As a new RL seller, I haven't participated much in the group here...feeling that it was more appropriate for me to read and learn. It's been 6 months now and I have to say that I've never been happier with a decision that I waited so long to make. Responses to the few questions that I've had (customer service), have been quick, professional, friendly and thorough.
It's a pleasure to be on a site with so many professional vintage and antique sellers...so thank you!
That being said, in my recent email from Ruby Lane, "News and Reminders", I was thrilled to read the following segment. Wonderfully written, to the point and definitely warranted in these changing times.
I thought I would re-post it here, for those of you who may have missed it. Also, as an RL rookie, my perspective is slightly different. In my opinion, this is the proper way to handle situations that may arise now, that have never been an issue before. It's not just about online selling but societal changes that effect our online businesses. I commend Ruby Lane's management for having the foresight and/or vision of how to thwart off those problems before they become an issue.
Taken from Ruby Lane's "News and Reminders"...
"A Word About Netiquette: Online Response Times
As society changes, so do accepted and expected standards of behavior. What might once have been regarded as beyond redemption, in many instances has nowadays become the norm. Whether every change or relaxation is for the better may be a moot point but what remains a constant is the need at all times for good manners. Social and commercial etiquette is, at heart, just that - good manners expressed by respect and consideration for others.
Updated for a technological age, Netiquette is an ingeniously coined portmanteau word, tailoring standard behavioral rules to fit the online world: Don't 'shout' (write in all upper case letters), always be courteous, treat others in social networking venues as you would like to be treated – these are commonly acknowledged rules of the cyber-road. However, this social code for the Internet is not an Etiquette-Lite replacement for other established social and commercial conven tions.
Our daily interactions are oiled by the social niceties and this can be all the more true in e-commerce, where contact is filtered through cyberspace, stripped of the subtleties of facial expression and intonation of the human voice. A chirpy emoticon which attempts to substitute for the absent eye contact and friendly smile would generally be considered inappropriate in a business context.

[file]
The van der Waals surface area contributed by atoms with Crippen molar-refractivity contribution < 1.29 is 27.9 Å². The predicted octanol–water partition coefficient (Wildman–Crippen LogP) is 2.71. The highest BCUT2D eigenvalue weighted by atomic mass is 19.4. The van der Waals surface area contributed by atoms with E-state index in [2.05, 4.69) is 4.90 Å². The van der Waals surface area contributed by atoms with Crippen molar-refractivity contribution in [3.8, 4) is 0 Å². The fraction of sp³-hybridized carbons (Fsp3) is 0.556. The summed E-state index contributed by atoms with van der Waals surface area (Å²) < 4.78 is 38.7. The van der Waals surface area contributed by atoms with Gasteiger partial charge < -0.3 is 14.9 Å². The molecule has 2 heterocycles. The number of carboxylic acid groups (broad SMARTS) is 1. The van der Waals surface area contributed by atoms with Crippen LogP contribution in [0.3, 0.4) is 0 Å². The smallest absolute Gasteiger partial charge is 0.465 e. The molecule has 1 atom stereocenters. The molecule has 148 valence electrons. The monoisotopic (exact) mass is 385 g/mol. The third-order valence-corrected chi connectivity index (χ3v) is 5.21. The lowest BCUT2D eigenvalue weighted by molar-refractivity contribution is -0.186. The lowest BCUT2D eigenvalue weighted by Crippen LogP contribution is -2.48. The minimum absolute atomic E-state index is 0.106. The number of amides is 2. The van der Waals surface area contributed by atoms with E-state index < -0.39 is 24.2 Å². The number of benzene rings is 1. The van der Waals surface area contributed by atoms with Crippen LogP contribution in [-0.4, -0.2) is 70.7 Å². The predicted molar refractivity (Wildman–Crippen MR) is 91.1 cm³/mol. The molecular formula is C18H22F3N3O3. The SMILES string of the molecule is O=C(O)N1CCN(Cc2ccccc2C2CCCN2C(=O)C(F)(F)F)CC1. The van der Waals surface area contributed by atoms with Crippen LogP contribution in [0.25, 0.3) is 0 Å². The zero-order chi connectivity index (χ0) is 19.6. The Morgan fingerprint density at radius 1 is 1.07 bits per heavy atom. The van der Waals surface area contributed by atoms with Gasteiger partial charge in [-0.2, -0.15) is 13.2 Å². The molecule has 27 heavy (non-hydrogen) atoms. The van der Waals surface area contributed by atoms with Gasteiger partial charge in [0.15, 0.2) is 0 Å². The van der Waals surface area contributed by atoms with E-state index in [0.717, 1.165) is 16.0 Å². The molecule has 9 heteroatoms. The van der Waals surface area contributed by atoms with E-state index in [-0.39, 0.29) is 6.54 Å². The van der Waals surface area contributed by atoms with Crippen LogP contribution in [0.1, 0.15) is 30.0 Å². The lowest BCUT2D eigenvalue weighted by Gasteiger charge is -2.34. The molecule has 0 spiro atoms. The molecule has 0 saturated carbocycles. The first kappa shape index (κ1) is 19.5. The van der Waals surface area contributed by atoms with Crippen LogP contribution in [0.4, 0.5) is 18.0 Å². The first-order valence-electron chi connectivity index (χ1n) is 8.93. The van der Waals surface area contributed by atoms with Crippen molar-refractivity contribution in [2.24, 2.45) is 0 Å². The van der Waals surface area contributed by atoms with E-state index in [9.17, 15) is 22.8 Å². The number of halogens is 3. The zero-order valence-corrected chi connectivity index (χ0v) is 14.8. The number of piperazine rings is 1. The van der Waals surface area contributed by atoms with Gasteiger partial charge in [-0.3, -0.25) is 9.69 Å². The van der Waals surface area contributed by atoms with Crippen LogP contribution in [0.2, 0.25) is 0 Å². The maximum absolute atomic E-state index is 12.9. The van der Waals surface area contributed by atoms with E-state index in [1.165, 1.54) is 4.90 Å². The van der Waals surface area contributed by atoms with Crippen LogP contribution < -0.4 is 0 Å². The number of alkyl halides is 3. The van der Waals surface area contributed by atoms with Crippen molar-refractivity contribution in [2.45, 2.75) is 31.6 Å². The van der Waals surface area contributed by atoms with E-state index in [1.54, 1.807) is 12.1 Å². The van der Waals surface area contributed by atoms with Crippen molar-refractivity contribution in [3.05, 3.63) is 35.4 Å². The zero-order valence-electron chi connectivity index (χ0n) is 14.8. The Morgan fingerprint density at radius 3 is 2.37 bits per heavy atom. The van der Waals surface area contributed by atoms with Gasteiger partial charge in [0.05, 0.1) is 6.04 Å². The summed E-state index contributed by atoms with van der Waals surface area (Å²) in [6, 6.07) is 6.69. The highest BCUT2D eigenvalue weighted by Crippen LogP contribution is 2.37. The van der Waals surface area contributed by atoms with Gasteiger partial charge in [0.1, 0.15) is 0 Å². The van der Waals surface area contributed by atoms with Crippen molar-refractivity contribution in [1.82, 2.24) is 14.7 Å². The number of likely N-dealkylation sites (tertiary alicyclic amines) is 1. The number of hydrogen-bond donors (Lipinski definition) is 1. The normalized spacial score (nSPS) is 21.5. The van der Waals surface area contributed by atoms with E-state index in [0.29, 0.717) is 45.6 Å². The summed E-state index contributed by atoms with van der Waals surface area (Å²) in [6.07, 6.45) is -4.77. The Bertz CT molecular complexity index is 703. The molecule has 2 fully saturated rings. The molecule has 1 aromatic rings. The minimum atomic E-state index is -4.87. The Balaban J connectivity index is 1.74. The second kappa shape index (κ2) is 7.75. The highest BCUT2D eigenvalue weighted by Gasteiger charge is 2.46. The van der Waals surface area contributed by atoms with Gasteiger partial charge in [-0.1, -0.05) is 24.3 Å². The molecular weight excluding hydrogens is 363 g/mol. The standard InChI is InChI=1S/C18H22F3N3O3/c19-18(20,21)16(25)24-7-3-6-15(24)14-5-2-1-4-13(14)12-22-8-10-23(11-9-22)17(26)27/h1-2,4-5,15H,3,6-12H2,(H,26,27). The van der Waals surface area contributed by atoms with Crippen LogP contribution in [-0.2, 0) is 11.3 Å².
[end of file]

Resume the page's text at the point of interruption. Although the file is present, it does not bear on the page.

Most online shop owners instinctively observe Netiquette, founded on their own natural code of Etiquette, and are aware of the increased importance of Message Courtesy: timely and polite responses to transactions, promptly replying to inquiries and acknowledging purchases. So it is curious that a similar policy is not always followed when a shopper Makes an Offer which, falling outside the parameters the shop has set for automatic acceptance, will require some response, whether that be to Accept or Decline the Offer, or maybe make a Counter-Offer.
A shop owner is likely to be sufficiently familiar with their inventory to judge immediately if an offer represents a reasonable return on the original investment: whether a smaller than anticipated profit might be preferable to no profit, should the item eventually sell at cost price and only after a lengthy time in inventory. Or the shop might prefer to decline an offer for a recently acquired item, considering it to be as yet untested in the marketplace.
While there is currently no set time in which a Ruby Lane shop is required to respond to an Offer, professional online courtesy points towards a prompt reply. Were that offer to be made in person in a bricks and mortar store, the shop's owner would not expect the customer to wait unattended, maybe for many days, before receiving their attention.
It is as well also to keep in mind that, just as that dispirited customer, waiting with dwindling patience on the doorstep, can wander away down Main Street, never to be seen a gain, the online shopper has even easier opportunity to be diverted, to lose interest in the original prospect and move on to make their purchase elsewhere. If you have some reason not to make an immediate decision on an Offer, you might consider responding to the shopper to let them know that their Offer is appreciated and you will contact them again within the next twenty-four hours with your answer. This way, a potential customer is aware they have 'caught your eye' and that their interest is receiving your serious attention, even if the eventual answer may not be in their favor.
Team Ruby Lane "